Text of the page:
When the loyalists neared the creek and learned of the presence of the patriots, they had to decide whether to march in another direction or to fight. After a lengthy debate, the younger leaders prevailed and the decision was to fight. MacDonald was ill, so McLeod commanded the attack. Captain John Campbell with 75 picked broadswordsmen was to lead the charge into Caswell's camp. However, a reconnaissance warned Caswell of his vulnerable position so he withdrew across the creek to the position of Lillington's earthwork. Artillery was posted and, as an extra precaution, the bridge planking was removed and the girders smeared with grease.

An hour before dawn on February 27, the loyalists struck Caswell's deserted camp and found only low-burning campfires. McLeod quickly regrouped his men and when musket fire was heard near the bridge, they charged with the rallying cry, "King George and Broad Swords." Though it was not daylight, they rushed the partly-demolished bridge with claymores drawn and bagpipes skirling. As the advance party struggled across the bridge, they were met with a hail of musketry and artillery fire. Nearly all of the attackers were cut down, many falling into the water. The patriots counter-attacked with vigor, producing a loyalist rout. The battle lasted only three minutes, with the patriots losing but one man.

Campaign. (click on image for an enlargement in a new window)

Battle. (click on image for an enlargement in a new window)

In the days following, the patriots took prisoner most of the loyalist force; the others escaped and returned to their homes.

At Moores Creek, the shouts of fighting men, the sounds of the bagpipes, the smell of gunpowder, and even the bridge are gone. Remaining is only the site itself with its murky stream and swampy banks. The patriots earthworks have been located and outlined, a portion of the old trace is still evident, and a pleasant environment that must be similar to its 1776 appearance surrounds the area. Six stone commemorative monuments tell of the deeds of individuals and organizations during the battle. In more recent years, the National Park Service has added a visitor center and several field interpretive devices to provide for a better understanding of the Moores Creek story.

Looking westward from the Patriot breastworks toward the historical trace and Moores Creek.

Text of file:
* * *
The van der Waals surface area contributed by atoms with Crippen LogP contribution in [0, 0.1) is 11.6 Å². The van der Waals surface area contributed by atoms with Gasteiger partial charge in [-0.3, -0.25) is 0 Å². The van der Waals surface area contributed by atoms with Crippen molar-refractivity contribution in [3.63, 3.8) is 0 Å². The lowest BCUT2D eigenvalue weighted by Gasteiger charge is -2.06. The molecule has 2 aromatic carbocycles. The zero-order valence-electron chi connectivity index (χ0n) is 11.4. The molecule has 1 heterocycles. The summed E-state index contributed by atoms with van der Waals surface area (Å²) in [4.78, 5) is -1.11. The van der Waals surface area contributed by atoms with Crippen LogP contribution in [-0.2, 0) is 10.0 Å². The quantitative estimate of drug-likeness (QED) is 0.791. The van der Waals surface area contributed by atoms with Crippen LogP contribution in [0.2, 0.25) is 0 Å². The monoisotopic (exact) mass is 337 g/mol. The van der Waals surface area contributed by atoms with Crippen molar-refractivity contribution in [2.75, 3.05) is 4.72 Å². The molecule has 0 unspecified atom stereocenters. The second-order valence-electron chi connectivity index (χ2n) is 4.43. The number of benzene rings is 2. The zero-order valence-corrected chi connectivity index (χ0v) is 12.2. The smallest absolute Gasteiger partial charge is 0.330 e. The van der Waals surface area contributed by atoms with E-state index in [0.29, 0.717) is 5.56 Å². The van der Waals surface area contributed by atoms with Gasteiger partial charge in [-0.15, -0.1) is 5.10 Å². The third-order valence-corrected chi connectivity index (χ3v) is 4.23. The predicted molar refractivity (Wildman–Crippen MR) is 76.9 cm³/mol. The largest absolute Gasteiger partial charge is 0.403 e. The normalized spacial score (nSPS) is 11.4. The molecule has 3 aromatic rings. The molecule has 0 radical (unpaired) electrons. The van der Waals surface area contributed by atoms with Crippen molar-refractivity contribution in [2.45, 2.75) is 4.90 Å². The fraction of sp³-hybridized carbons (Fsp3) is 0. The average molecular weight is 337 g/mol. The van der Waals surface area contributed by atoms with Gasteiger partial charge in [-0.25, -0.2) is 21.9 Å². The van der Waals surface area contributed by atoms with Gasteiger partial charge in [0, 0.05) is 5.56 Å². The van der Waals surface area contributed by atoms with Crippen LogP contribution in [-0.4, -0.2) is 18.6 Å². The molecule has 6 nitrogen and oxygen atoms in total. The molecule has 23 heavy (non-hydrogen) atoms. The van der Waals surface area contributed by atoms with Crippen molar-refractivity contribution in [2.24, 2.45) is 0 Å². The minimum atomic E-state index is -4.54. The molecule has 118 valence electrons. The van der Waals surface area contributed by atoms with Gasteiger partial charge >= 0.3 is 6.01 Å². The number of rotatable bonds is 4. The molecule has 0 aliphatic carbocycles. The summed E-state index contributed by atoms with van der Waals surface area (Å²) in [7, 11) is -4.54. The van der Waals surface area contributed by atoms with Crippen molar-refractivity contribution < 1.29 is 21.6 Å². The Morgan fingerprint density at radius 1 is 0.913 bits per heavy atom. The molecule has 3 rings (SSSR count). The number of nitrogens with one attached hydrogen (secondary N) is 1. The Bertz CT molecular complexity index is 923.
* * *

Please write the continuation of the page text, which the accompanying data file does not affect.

Site of the historical bridge over Moores Creek. The view is toward the east bank.


Even though Moores Creek is a small area, its topography can be divided into four separate categories. The swamp and bog areas apparently contain native vegetation and with proper management will simulate a 1776 appearance.

Swamp—located adjacent to the creek at an elevation of 3- to 4-feet above sea level. Cypress, willow, and water ash decorated with Spanish moss are the dominant trees.

Bog—This area varies from wet to damp and generally lies at 4- to 8-feet elevation. Besides the Venus flytrap and pitcherplant, the bog area supports gum, bay and ash trees, plus a variety of shrubs.

Savannah—Largely created from a drained swamp, it contains mostly grasses that are kept mowed.

Sandhill—Ranging in elevation from 5 to 30 feet, its vegetation includes loblolly pine, oak, hickory, and various shrubs. Unusual plants include bear grass and prickly pear cactus.

Larger mammals such as deer, bear, wildcats and fox are seen on rare occasions. The grey squirrel is an active park resident while raccoon and opossum are frequent visitors. The bottomlands support an active insect population, drawing a considerable number of birds. It is not uncommon to see as many as five different species of woodpeckers in one small area in a few minutes time. Small birds such as wrens and warblers are plentiful, while crows and jays remain the most noticeable. Hawks and vultures are seen and owls are frequently heard. The creek contains bass, brim, perch, catfish and garfish, in addition to attracting ducks and herons. Other than the harmless species of reptiles, the poisonous rattlesnake, copperhead and cottonmouth are seen occasionally. The black widow spider becomes a hazard in building storage spaces.

Looking west from the visitor center, across a savannah toward the battleground.

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Last Updated: 07-May-2007